So, I asked him for a source and, well, he ignored me. He found time, however, to respond to a praiseful comment…

 Malhotra 2

Open, honest and science-driven debate? I agreed!

Malhotra 3

He ignored me once again.

Malhotra found time, however, to compose another column for the Guardian in which he argued, citing no research, that sugar is to blame for obesity and heart disease. It finished by referencing the “growing army” of anti-sugar researchers “who[se] only incentive is to expose what’s right for public health”. Wrong Dr. Malhotra. We all have less than altruistic intentions. Some researchers, for example, want to speak at conferences and get book deals. Others want to gain respect by being seen to advocate the cause of righteousness. We all have reasons to be propagandistic and Malhotra, in promoting misinformation and ignoring his critics, is proving that.

I agree that sugar is, outside of whole fruits and milk, nutritionally worthless and to be limited. I agree that “low-fat” products tend to be a con and worth avoiding. I agree that teaching kids nutrition is important. I do not agree, however, with dishonest scaremongering, whether it’s in a cause I’m sympathetic to or not. You have to ask why Malhotra is given a platform on this issue. He must be a smart guy to be able to tinker with hearts but what qualifications does he have related to nutrition? What research has he performed that makes him an authority? Ah well. What does it matter what he knows or how he argues? It’s just our health. It is just the truth.

The Guardian have interviewed a woman named Cat Marnell. She’s famous for taking a lot of drugs and writing about her experiences while high. Both she and the interviewer seem to think there’s something radical about this…

…the reason Marnell resonates, and could do so for years, is that she’s more than a poor little rich girl with a hard drug habit; she is clever and, crucially, she refuses to conform to the sanctioned narratives of either desperate victim or contrite, recovering addict.

“The reality is so many people are using drugs,” she says. “I know hardly anybody who isn’t. But people aren’t used to people writing about drugs.”

What “sanctioned narratives”? Does the Guardian’s interviewer think Hunter S. Thompson was some marginal scribe? The idea that it’s counterintuitive for Marnell to be smart is just ridiculous. I’m not going to research it but I’d bet a lot of money on the claims that being a rich young woman and a cocaine user are associated with above average intelligence; never mind wangling your own column and broadsheet interviews.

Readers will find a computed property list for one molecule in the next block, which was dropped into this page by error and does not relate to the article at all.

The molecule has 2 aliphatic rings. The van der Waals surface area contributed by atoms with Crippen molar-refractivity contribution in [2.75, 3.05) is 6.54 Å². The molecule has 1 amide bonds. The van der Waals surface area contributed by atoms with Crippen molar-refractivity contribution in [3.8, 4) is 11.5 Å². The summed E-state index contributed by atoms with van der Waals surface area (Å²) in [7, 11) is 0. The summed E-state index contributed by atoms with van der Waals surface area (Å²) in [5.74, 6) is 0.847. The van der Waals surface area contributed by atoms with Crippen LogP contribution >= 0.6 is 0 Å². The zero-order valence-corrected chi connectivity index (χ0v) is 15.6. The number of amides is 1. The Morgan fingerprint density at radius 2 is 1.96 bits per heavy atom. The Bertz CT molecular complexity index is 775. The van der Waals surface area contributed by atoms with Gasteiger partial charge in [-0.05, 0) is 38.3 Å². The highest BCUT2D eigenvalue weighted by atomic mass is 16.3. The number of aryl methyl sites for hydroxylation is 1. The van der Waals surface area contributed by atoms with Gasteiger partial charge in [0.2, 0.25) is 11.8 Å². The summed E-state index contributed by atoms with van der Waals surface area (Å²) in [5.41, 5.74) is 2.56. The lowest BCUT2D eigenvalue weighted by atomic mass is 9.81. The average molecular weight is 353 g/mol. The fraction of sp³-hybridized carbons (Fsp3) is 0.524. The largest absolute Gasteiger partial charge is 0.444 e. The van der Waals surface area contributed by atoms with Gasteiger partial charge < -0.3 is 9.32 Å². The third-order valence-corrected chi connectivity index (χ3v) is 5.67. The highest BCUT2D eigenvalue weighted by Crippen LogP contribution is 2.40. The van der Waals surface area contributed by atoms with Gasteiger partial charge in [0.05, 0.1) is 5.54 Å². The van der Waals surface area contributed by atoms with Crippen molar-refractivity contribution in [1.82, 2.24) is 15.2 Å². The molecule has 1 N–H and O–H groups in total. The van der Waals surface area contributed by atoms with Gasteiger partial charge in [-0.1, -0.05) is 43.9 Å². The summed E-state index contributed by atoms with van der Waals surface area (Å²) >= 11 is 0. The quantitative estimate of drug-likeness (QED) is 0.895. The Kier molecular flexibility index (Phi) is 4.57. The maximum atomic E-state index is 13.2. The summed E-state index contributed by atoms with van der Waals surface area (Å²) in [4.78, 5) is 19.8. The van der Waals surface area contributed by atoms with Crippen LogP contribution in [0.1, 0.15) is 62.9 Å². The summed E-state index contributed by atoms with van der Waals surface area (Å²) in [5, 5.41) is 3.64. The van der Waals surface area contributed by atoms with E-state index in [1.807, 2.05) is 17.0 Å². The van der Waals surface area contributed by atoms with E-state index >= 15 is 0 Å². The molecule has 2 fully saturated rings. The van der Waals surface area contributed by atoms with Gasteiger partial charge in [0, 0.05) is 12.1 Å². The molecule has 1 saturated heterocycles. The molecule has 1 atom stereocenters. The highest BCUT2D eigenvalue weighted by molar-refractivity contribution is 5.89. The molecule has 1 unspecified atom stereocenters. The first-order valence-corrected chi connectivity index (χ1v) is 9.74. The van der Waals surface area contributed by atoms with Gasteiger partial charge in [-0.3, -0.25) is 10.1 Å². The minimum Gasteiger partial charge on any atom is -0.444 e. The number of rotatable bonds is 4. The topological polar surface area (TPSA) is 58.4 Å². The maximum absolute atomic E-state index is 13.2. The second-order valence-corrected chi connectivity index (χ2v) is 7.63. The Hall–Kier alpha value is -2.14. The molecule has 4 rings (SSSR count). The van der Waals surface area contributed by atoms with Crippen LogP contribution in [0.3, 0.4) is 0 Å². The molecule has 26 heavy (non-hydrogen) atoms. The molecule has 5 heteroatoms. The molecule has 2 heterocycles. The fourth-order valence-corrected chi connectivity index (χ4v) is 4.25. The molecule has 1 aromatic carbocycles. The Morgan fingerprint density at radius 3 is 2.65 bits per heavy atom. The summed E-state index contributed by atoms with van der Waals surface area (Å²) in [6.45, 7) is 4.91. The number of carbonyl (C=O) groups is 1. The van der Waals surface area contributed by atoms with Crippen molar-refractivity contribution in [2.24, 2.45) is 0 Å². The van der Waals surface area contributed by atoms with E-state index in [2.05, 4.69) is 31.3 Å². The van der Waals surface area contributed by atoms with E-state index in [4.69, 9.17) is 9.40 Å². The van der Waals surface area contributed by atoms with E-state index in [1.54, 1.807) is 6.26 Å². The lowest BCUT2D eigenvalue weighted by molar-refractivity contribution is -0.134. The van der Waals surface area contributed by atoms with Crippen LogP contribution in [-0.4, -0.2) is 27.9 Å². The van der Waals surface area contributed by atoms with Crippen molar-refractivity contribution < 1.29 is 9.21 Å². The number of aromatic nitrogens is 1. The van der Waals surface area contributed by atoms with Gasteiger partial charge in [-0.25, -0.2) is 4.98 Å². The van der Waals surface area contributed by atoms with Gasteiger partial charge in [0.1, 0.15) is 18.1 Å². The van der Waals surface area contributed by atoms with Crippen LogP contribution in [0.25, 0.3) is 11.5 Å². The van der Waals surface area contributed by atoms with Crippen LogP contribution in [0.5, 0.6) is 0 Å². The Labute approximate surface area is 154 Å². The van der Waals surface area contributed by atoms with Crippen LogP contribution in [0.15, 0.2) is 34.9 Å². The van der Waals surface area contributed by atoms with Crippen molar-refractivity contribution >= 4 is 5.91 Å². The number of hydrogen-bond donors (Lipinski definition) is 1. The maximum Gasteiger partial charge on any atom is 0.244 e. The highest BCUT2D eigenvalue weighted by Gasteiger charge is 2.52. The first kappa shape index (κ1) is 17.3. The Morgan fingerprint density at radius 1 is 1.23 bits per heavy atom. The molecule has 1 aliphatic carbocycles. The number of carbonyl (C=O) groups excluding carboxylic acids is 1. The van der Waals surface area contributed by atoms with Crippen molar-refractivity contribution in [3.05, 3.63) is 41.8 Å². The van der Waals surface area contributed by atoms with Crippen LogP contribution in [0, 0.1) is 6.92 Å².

Unlike Thompson Marnell has nothing much to say. (And don’t think I’m being some kind of 60s snob in saying that. Fear and Loathing in Las Vegas is mostly a bore; it’s in …the Campaign Trail where Thompson came into his own.) She describes hard drug use and grim sex in a frenetic style that is, I’ll grant, an accurate reflection of the ramblings of a user. That’s just not a good thing. This is punctuated by moments of introspection that might be significant to the author but objectively aren’t.

…you know what—it’s not bad to be different. To be so weird and to love getting speedy and to be chaotic and to love taking notes and copying poems and sleep with pictures of Sid Vicious above your bed. I collected drug baggies and I couldn’t help it; I still love them and all the patterns. I bought them on Ebay…it was and is OK: it’s just a different life. It’s just different.

It’s not bad to be different.” Future humans will look back on our generation’s use of this vapid claim to imbue schlock and sleaze with value and scratch their heads.

If this woman sounds a bit familiar it’s ‘cos she is. In the past few years, as commentators have been noticing, a lot of the pop culture hailed as revolutionary is, in fact, veiled imitation. Marnell barely tries to hide the fact

The First Movie Star I Ever Had A Crush On

Marilyn, duh, and Edie who doesn’t count at all really

Uh huh.

Last Book I Read

“The Warhol Diaries”. I read all of Andy’s books over and over.

Uh huh.

I have no desire to rag on this individual. It’s not her fault that people have decided to listen to her. The reasons for her success are not hard to divine: morbid curiosity, vicarious thrillseeking and, of course, the awe that guys and gals are liable to feel towards women with perfect cheekbones. It’s extraordinary how the mainstream commentators tippy-toe around this fact – that, as with her idol Sedgwick, had her nose been crooked and her waist broader no one would have cared.

What depressing, indeed, is the media’s awe for her. There is, as the New York Times’ interviewer honestly stated, a touch of jealousy to their reportage: of the fact that her life has been so eventful but also, I think, because people are fascinated by her and hacks raised on gonzo journalism and confessional literature wish they were objects of intrigue.

What’s also dispiriting is the fact highlighted by the Guardian’s reference to imagined “sanctioned narratives”. There’s a presumption, in liberal circles, that they’re dissidents kicking against the hegemony of social conservatism. Yet that’s bollocks. The world’s best-selling novel is a hymn to sado-masochism. Its top films can be awash with violence and sex. Its pop stars are people who take photos with lap dancers; gyrate atop Christ figures and state that they’ll vote for Obama because of Michelle’s “fat ass”. The taboos, in this limited sense, haven’t just broken but been shattered.